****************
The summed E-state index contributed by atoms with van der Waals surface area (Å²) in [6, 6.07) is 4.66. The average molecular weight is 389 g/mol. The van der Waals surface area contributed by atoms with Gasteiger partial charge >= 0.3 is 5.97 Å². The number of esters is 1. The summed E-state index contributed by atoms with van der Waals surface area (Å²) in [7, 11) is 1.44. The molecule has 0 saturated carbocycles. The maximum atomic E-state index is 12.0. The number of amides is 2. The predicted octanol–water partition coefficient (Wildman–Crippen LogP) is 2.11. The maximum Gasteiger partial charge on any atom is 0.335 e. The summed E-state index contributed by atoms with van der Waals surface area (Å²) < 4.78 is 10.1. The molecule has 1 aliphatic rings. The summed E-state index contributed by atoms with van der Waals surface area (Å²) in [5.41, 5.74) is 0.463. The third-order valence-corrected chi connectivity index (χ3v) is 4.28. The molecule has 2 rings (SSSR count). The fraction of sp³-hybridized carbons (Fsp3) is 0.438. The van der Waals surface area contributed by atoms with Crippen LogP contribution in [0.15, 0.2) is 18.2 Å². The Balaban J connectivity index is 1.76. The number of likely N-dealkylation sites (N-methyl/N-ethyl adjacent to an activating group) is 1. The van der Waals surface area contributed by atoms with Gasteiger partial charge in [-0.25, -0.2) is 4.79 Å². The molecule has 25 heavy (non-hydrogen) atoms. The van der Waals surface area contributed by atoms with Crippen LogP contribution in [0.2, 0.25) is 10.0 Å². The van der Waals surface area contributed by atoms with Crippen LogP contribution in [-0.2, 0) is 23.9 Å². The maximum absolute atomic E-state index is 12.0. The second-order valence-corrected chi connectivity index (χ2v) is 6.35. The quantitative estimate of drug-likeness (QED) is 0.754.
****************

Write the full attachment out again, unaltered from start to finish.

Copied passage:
The summed E-state index contributed by atoms with van der Waals surface area (Å²) in [6, 6.07) is 4.66. The average molecular weight is 389 g/mol. The van der Waals surface area contributed by atoms with Gasteiger partial charge >= 0.3 is 5.97 Å². The number of esters is 1. The summed E-state index contributed by atoms with van der Waals surface area (Å²) in [7, 11) is 1.44. The molecule has 0 saturated carbocycles. The maximum atomic E-state index is 12.0. The number of amides is 2. The predicted octanol–water partition coefficient (Wildman–Crippen LogP) is 2.11. The maximum Gasteiger partial charge on any atom is 0.335 e. The summed E-state index contributed by atoms with van der Waals surface area (Å²) < 4.78 is 10.1. The molecule has 1 aliphatic rings. The summed E-state index contributed by atoms with van der Waals surface area (Å²) in [5.41, 5.74) is 0.463. The third-order valence-corrected chi connectivity index (χ3v) is 4.28. The molecule has 2 rings (SSSR count). The fraction of sp³-hybridized carbons (Fsp3) is 0.438. The van der Waals surface area contributed by atoms with Crippen LogP contribution in [0.15, 0.2) is 18.2 Å². The Balaban J connectivity index is 1.76. The number of likely N-dealkylation sites (N-methyl/N-ethyl adjacent to an activating group) is 1. The van der Waals surface area contributed by atoms with Gasteiger partial charge in [-0.25, -0.2) is 4.79 Å². The molecule has 25 heavy (non-hydrogen) atoms. The van der Waals surface area contributed by atoms with Crippen LogP contribution in [0.2, 0.25) is 10.0 Å². The van der Waals surface area contributed by atoms with Crippen LogP contribution in [-0.2, 0) is 23.9 Å². The maximum absolute atomic E-state index is 12.0. The second-order valence-corrected chi connectivity index (χ2v) is 6.35. The quantitative estimate of drug-likeness (QED) is 0.754.